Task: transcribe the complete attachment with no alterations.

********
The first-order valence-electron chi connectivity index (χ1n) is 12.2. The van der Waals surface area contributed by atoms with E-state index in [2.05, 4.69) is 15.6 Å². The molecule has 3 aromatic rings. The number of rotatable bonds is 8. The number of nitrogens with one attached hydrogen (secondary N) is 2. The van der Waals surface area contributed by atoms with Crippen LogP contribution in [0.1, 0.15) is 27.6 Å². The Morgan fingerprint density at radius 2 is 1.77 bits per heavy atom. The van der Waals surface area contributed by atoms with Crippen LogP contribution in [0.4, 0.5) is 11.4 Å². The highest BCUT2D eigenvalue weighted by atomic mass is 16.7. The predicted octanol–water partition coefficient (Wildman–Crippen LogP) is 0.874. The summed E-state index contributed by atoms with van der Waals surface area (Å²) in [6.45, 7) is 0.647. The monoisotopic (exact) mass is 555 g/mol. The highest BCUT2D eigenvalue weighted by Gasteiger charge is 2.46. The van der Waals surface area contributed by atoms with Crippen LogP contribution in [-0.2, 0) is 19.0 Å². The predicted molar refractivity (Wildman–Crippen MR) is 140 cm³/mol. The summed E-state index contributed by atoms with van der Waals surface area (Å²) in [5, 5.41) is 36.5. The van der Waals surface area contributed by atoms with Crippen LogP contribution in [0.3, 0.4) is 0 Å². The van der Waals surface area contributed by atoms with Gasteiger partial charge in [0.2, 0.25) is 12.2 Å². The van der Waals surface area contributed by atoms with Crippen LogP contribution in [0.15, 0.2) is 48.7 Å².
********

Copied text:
The first-order valence-electron chi connectivity index (χ1n) is 12.2. The van der Waals surface area contributed by atoms with E-state index in [2.05, 4.69) is 15.6 Å². The molecule has 3 aromatic rings. The number of rotatable bonds is 8. The number of nitrogens with one attached hydrogen (secondary N) is 2. The van der Waals surface area contributed by atoms with Crippen LogP contribution in [0.1, 0.15) is 27.6 Å². The Morgan fingerprint density at radius 2 is 1.77 bits per heavy atom. The van der Waals surface area contributed by atoms with Crippen LogP contribution in [0.4, 0.5) is 11.4 Å². The highest BCUT2D eigenvalue weighted by atomic mass is 16.7. The predicted octanol–water partition coefficient (Wildman–Crippen LogP) is 0.874. The summed E-state index contributed by atoms with van der Waals surface area (Å²) in [6.45, 7) is 0.647. The monoisotopic (exact) mass is 555 g/mol. The highest BCUT2D eigenvalue weighted by Gasteiger charge is 2.46. The van der Waals surface area contributed by atoms with Crippen LogP contribution in [-0.2, 0) is 19.0 Å². The predicted molar refractivity (Wildman–Crippen MR) is 140 cm³/mol. The summed E-state index contributed by atoms with van der Waals surface area (Å²) in [5, 5.41) is 36.5. The van der Waals surface area contributed by atoms with Crippen LogP contribution in [0.3, 0.4) is 0 Å². The van der Waals surface area contributed by atoms with Gasteiger partial charge in [0.2, 0.25) is 12.2 Å². The van der Waals surface area contributed by atoms with Crippen LogP contribution in [0.15, 0.2) is 48.7 Å².